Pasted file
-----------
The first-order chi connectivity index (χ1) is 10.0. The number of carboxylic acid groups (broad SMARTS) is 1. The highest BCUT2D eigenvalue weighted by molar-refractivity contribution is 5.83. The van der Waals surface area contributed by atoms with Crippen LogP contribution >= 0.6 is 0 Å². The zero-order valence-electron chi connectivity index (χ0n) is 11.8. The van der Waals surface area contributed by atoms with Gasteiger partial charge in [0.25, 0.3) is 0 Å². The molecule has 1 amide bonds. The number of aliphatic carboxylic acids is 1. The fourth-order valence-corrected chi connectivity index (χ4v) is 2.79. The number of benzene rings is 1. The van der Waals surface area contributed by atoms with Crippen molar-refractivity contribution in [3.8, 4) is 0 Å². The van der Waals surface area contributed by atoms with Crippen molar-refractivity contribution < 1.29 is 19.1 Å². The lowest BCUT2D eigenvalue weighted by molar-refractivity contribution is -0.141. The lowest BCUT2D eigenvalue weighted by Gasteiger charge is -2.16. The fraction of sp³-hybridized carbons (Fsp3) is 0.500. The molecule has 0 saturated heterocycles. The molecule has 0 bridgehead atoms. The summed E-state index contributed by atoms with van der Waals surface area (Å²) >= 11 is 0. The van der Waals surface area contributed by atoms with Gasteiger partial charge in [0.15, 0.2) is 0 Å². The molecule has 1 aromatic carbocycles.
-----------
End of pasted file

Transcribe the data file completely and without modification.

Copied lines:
The first-order chi connectivity index (χ1) is 10.0. The number of carboxylic acid groups (broad SMARTS) is 1. The highest BCUT2D eigenvalue weighted by molar-refractivity contribution is 5.83. The van der Waals surface area contributed by atoms with Crippen LogP contribution >= 0.6 is 0 Å². The zero-order valence-electron chi connectivity index (χ0n) is 11.8. The van der Waals surface area contributed by atoms with Gasteiger partial charge in [0.25, 0.3) is 0 Å². The molecule has 1 amide bonds. The number of aliphatic carboxylic acids is 1. The fourth-order valence-corrected chi connectivity index (χ4v) is 2.79. The number of benzene rings is 1. The van der Waals surface area contributed by atoms with Crippen molar-refractivity contribution in [3.8, 4) is 0 Å². The van der Waals surface area contributed by atoms with Crippen molar-refractivity contribution < 1.29 is 19.1 Å². The lowest BCUT2D eigenvalue weighted by molar-refractivity contribution is -0.141. The lowest BCUT2D eigenvalue weighted by Gasteiger charge is -2.16. The fraction of sp³-hybridized carbons (Fsp3) is 0.500. The molecule has 0 saturated heterocycles. The molecule has 0 bridgehead atoms. The summed E-state index contributed by atoms with van der Waals surface area (Å²) >= 11 is 0. The van der Waals surface area contributed by atoms with Gasteiger partial charge in [0.15, 0.2) is 0 Å². The molecule has 1 aromatic carbocycles.